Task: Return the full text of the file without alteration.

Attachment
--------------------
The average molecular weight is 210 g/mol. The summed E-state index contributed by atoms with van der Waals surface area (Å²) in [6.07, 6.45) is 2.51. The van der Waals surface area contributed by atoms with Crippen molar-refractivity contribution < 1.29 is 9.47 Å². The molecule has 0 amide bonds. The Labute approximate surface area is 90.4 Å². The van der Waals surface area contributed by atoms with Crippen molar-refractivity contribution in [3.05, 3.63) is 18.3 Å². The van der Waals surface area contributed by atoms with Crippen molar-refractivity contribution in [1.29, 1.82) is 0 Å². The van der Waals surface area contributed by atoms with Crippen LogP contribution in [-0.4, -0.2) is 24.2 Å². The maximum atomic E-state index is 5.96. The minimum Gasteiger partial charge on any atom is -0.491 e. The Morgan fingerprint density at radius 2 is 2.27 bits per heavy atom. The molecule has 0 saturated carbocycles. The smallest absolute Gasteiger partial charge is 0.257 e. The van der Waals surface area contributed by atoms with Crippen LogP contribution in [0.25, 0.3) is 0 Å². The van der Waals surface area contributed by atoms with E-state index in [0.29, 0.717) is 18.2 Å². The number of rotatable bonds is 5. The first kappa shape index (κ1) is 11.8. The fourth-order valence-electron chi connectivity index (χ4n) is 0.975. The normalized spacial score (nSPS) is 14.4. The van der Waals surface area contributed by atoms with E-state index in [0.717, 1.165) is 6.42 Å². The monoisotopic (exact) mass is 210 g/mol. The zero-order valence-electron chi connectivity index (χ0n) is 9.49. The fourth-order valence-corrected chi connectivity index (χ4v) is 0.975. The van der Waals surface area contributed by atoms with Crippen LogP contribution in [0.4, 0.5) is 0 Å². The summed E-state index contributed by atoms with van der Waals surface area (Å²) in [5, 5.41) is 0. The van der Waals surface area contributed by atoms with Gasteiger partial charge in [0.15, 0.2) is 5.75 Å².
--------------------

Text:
The average molecular weight is 210 g/mol. The summed E-state index contributed by atoms with van der Waals surface area (Å²) in [6.07, 6.45) is 2.51. The van der Waals surface area contributed by atoms with Crippen molar-refractivity contribution < 1.29 is 9.47 Å². The molecule has 0 amide bonds. The Labute approximate surface area is 90.4 Å². The van der Waals surface area contributed by atoms with Crippen molar-refractivity contribution in [3.05, 3.63) is 18.3 Å². The van der Waals surface area contributed by atoms with Crippen molar-refractivity contribution in [1.29, 1.82) is 0 Å². The van der Waals surface area contributed by atoms with Crippen LogP contribution in [-0.4, -0.2) is 24.2 Å². The maximum atomic E-state index is 5.96. The minimum Gasteiger partial charge on any atom is -0.491 e. The Morgan fingerprint density at radius 2 is 2.27 bits per heavy atom. The molecule has 0 saturated carbocycles. The smallest absolute Gasteiger partial charge is 0.257 e. The van der Waals surface area contributed by atoms with Crippen LogP contribution in [0.25, 0.3) is 0 Å². The van der Waals surface area contributed by atoms with E-state index in [0.29, 0.717) is 18.2 Å². The number of rotatable bonds is 5. The first kappa shape index (κ1) is 11.8. The fourth-order valence-electron chi connectivity index (χ4n) is 0.975. The normalized spacial score (nSPS) is 14.4. The van der Waals surface area contributed by atoms with E-state index in [0.717, 1.165) is 6.42 Å². The monoisotopic (exact) mass is 210 g/mol. The zero-order valence-electron chi connectivity index (χ0n) is 9.49. The fourth-order valence-corrected chi connectivity index (χ4v) is 0.975. The van der Waals surface area contributed by atoms with Crippen LogP contribution in [0.4, 0.5) is 0 Å². The summed E-state index contributed by atoms with van der Waals surface area (Å²) in [5, 5.41) is 0. The van der Waals surface area contributed by atoms with Gasteiger partial charge in [0.15, 0.2) is 5.75 Å².